4. Crossing the Threshold – the future hero ventures into an unfamiliar and dangerous realm with unknown rules and limits, leaving his know world behind.
5. Belly of the Beast – willing to undergo a metamorphosis, the belly of the beast represents the final separation from the future hero's known self and world.
6. The Road of Trials – the hero endures a series of tests, beginning his or her transformation but often fails one or more of them, which commonly occur in threes.
7. Meeting with the Goddess – an important step in the hero’s journey, it is often represented by him/her finding the person they love most completely. The hero experiences all-powerful, all encompassing, unconditional love like the love of an infant for its her mother.
8. Woman as Temptress – woman is often a metaphor for life’s physical and material temptations, usually pleasurable and physical in nature. The hero is lead astray or abandons his spiritual journey, commonly tempted by lust.
9. Atonement with the Father – father is frequently symbolized by a male entity or someone or something with incredible power. Often a metaphor for the power to wield life or death over the hero who encounters this ultimate power here in the center point of his/her quest. All roads prior, lead up to this central point and the remaining steps in the plot lead out from it.
10. Apotheosis – a period of rest, peace, and fulfillment for the hero before he/she begins the return.
11. The Ultimate Boon – all steps lead up to prepare and purify the hero for achieving the goal of the quest. In myths, it is most often attaining a transcendent like the elixir of life, a plant offering immortality, or the holy grail.
12. Refusal of the Return – the hero may refuse his/her return to the ordinary world after finding bliss and enlightenment in the new world.
13. The Magic Flight – often the boon is something the gods have jealously guarded and the hero must escape the boon, making the return journey dangerous and adventurous as well.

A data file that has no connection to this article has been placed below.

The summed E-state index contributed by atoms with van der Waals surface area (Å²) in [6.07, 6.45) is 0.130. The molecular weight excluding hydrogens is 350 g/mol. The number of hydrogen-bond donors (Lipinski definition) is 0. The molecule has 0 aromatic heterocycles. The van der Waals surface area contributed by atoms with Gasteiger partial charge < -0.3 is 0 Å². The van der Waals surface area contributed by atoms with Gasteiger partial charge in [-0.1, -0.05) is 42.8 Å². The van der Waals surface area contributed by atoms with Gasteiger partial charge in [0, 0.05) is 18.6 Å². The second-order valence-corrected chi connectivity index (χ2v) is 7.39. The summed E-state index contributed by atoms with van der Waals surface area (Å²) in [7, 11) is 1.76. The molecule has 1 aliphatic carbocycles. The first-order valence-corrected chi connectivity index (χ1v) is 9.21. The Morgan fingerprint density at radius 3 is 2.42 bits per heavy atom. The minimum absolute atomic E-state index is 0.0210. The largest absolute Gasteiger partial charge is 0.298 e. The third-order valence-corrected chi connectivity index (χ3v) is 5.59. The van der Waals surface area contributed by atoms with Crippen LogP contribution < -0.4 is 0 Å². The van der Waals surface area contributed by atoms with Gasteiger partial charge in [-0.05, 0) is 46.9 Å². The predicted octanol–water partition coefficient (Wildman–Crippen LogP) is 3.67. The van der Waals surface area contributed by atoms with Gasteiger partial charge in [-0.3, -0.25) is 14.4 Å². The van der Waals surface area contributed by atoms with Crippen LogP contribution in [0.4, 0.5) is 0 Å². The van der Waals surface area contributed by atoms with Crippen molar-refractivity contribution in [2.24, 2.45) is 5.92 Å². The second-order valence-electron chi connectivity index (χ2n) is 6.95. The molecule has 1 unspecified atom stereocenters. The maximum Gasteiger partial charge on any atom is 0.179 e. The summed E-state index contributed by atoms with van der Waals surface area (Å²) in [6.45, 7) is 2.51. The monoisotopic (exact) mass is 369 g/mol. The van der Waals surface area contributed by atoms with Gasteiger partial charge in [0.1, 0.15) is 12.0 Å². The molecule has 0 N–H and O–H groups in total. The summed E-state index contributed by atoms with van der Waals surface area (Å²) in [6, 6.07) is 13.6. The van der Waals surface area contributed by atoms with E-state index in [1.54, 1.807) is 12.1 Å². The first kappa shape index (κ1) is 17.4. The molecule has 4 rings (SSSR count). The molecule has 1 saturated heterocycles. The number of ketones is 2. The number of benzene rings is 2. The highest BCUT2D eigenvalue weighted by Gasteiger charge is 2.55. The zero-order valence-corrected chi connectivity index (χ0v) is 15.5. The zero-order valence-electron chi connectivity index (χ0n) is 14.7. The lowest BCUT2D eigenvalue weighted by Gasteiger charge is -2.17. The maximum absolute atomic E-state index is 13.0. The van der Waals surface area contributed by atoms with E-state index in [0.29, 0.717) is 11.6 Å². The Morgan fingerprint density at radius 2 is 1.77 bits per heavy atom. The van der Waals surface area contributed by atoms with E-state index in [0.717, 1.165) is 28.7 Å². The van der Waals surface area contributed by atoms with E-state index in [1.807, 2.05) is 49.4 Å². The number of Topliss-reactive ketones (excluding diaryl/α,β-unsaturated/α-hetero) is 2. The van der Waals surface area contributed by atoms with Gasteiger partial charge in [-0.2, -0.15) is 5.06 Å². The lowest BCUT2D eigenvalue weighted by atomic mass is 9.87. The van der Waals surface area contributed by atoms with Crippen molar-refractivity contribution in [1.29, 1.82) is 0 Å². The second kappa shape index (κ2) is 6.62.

14. Rescue from Without – often the hero is presented with powerful rescuers or guides to bring him/her back to ordinary life like he/she encountered before the quest started, especially if the her is wounded or weakened by the quest.
15. The Crossing of the Return Threshold – the hero returns with wisdom gained on his/her journey and must figure out how to apply it to everyday life and share it with the rest of humanity.
16. Master of Two Worlds – often represented by a transcendental figure like Zeus, Buddha, or God. For a human hero it symbolizes achieving a balance between material and spiritual worlds. In both inner and outer worlds, the hero is now confident and competent.
17. Freedom to Live – the hero no longer regrets the past or anticipates the future. Mastery over the quest frees the hero from the fear of death and allows him to live in the moment.
Numerous works of popular fiction are based on the monomyth structure, including Spenser's The Fairie Queene, Melville's Moby Dick, and Charlotte Brontë's Jane Eyre. Other popular others who incorporate the Hero’s Myth into their works including Charles Dickens, Faulkner, Maugham, J. D. Salinger, Hemingway, Mark Twain, W. B. Yeats, C. S. Lewis, Seamus Heaney and Stephen King, just to name a few.
You may find structuring the plot of your next novel on all or part of Joseph Campbell’s 17 stages of his monomyth or Hero Myth structure works well for your story, too.
The Hero With a Thousand Faces